John Jacob Astor

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Historic Rich People

Astor had been in a state of accumulation throughout his life. He began the American Fur Company on April 6, 1808. He added subsidiaries the Pacific Fur Company on June 23, 1810 to battle the British fur companies in the disputed northwest, and the Southwest Fur Company to compete along the Great Lakes and in the midwest. By 1834, John Jacob Astor, a German immigrant, was commonly known as the richest man in the United States after he sold the American Fur Company.



Minute Walk in History
Battle of the Clouds

This Battle of the Clouds was the second major battle of the Philadelphia Campaign in the American Revolution after the defeat of Washington at the Battle of Brandywine. Almost lost in history, let's walk along the area where Washington was lining his troops for the battle ahead. Two skirmishes occurred on both ends of the line, but a tropical storm hit, causing Washington to retreat.



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Barbary Coast, San Francisco

Historic Site of the Month
Barbary Coast, San Francisco

For some, and for some reason, most people tend to eliminate San Francisco and Northern California from their minds when they think of historic attractions. Oh, it is there somewhere, in the backs of their minds, when the city by the bay comes into focus, but it sits far back, beyond the visions of the city on the hill with cable cars plying the streets and romantic ballads sung about it, with seals on rocks and long ago Treasure Islands in the bay. But it is the history of San Francisco, the Barbary Coast, and the surrounding area that it spawned, from Sutter's Mill to the east and those 49ers looking for gold in the hills and a good time at night in the Barbary Coast establishments where their money would be spent.

Unisphere at New York World's Fair 1964

Fan Favorite
New York World's Fair 1964-5

It was the World's Fair that took the progress promises of 1939 and put them into action, even though it's unofficial stature in the lexicon of World's Fairs likely hurt its international side and popularity amongst the press. The stars here were the industrial giants, flexing their muscles in exhibits that would take items such as the interstate highway system promoted twenty years before and already in the making and expand them. General Motors with Futurama, IBM, Ford, Traveler's Insurance, just to name a few, marvelled patrons now in the age of television.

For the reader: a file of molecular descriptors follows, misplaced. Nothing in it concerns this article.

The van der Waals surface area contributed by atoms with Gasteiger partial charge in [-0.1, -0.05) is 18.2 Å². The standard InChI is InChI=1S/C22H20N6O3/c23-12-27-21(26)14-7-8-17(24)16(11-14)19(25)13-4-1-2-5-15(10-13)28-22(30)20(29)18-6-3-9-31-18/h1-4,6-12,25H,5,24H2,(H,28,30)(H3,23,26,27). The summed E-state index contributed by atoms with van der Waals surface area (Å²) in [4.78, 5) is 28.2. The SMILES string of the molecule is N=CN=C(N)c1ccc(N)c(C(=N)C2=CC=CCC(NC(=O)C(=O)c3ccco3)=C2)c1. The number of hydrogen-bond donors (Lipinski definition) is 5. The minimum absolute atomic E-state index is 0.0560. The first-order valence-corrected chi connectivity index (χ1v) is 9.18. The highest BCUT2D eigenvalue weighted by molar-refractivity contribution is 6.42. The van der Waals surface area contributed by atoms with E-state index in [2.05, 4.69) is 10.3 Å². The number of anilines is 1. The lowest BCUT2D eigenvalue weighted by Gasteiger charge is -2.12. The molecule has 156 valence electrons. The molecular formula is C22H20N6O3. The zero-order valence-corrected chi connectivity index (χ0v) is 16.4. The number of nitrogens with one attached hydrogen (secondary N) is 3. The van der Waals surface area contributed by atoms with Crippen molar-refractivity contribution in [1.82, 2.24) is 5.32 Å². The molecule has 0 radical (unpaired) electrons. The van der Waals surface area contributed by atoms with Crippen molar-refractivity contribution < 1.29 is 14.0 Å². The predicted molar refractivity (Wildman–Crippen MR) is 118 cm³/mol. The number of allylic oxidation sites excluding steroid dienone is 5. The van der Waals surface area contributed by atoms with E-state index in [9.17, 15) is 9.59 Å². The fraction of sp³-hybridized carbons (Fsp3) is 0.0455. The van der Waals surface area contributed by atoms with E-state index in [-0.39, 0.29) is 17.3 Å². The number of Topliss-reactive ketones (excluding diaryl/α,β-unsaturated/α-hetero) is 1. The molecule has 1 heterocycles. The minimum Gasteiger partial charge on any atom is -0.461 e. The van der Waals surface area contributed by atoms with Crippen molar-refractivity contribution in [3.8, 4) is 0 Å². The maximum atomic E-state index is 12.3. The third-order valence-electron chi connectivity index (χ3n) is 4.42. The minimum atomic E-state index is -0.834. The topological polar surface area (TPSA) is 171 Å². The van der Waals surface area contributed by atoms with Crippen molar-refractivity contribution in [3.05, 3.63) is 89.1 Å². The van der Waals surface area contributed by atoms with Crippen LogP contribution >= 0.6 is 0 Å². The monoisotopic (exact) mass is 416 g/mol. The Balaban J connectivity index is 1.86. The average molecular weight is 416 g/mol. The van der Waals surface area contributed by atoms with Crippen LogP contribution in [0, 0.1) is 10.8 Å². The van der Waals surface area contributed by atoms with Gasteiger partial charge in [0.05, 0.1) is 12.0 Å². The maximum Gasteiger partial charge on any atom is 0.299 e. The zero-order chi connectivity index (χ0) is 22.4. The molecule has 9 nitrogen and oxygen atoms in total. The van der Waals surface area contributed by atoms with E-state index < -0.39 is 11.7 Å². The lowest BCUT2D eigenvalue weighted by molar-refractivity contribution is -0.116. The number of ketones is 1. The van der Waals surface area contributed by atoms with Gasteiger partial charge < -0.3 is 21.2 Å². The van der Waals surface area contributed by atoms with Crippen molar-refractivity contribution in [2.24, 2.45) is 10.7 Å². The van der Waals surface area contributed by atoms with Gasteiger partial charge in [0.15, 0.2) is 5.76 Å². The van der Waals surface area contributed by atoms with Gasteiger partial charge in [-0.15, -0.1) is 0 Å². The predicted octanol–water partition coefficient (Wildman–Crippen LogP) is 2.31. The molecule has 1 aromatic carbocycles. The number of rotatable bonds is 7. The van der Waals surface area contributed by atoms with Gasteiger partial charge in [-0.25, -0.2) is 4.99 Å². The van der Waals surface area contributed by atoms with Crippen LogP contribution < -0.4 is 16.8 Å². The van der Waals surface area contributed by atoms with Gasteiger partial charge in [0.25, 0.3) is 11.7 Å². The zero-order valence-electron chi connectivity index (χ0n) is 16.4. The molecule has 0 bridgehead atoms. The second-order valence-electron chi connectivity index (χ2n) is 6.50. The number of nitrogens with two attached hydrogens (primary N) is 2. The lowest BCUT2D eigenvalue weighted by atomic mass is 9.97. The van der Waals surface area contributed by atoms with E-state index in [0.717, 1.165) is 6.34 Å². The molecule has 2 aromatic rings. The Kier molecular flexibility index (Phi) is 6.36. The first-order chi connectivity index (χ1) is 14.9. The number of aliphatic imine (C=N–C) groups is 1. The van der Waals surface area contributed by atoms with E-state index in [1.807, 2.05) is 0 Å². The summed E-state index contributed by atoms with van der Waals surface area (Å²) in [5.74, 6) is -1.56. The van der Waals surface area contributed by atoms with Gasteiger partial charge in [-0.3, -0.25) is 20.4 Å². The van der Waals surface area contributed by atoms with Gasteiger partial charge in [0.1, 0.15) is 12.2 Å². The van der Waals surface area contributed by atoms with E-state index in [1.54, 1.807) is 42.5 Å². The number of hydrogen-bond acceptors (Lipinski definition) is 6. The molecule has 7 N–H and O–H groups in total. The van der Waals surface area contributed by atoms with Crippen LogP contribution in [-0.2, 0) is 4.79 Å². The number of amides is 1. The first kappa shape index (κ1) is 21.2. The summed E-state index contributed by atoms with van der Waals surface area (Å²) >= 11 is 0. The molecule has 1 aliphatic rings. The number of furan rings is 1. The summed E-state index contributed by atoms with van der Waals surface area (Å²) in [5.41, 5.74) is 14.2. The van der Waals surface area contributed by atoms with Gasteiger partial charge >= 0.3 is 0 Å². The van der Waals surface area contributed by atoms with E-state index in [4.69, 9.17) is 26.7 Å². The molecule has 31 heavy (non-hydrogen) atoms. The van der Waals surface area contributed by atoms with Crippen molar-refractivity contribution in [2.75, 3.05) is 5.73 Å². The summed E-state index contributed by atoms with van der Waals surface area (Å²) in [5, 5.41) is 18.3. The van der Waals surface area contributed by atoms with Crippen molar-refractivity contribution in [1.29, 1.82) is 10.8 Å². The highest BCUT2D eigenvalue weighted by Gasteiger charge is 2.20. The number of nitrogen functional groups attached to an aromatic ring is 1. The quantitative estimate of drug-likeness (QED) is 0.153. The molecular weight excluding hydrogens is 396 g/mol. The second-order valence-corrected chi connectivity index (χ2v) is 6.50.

Timeline 1840's

Timeline of the Month
The 1840's

Impossible to conquer, yet with the intrepid spirit of the mountain men, miners, and pioneers, they would begin an earnest try as the nation moved, in its first real phase, from east to west.

Maggie Walker NHS

Spotlight on Lesser Known History
Maggie L. Walker National Historic Site

Maggie Lena (Draper) Walker was less than two years old when the Civil War ended, but by the time she was twenty years old, she had grown into a woman of such strength, even in the south that was foiling reconstruction into Jim Crow policies and politics that tried to prevent the black population in Richmond from prospering, that she would have none of that. It would be a long battle, take the rest of her life, and still needs completion. However, during her days in Jackson Ward, Maggie Lena Walker would join organizations, the Independent Order of St. Luke's, rise to the top, and help build the black businesses in the ward so that the people there were not dependent on the white businesses who didn't respect them anyway. Yes, she would become the first woman president of a bank she chartered, ... it would be far from her only notable accomplishment.

Lexington Maritime Disaster

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Maritime Tragedy

When we think of the tragic sinking of passenger or commercial ships in the United States, we often, naturally, pull our attention toward the Titanic or the Lusitania, which occurred later in our history and the second, part of the cause of U.S. involvement in World War I, but unfortunately these mishaps occurred at a significant pace, even more so in the earlier day of shipping. On January 13, 1840 off the coast of Long Island, New York, 139 people lost their lives when the steamship Lexington sank four miles off the coast.


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Battlefield Preservation

Even in these difficult times, work continues on preserving the battlefields of the Civil War, American Revolution, and the War of 1812. The amazing work of the Battlefields Trust is currently attempting to preserve land at Gaines Mill and Cold Harbor, what some think is the most important land to be preserved at those locations. Check them out.

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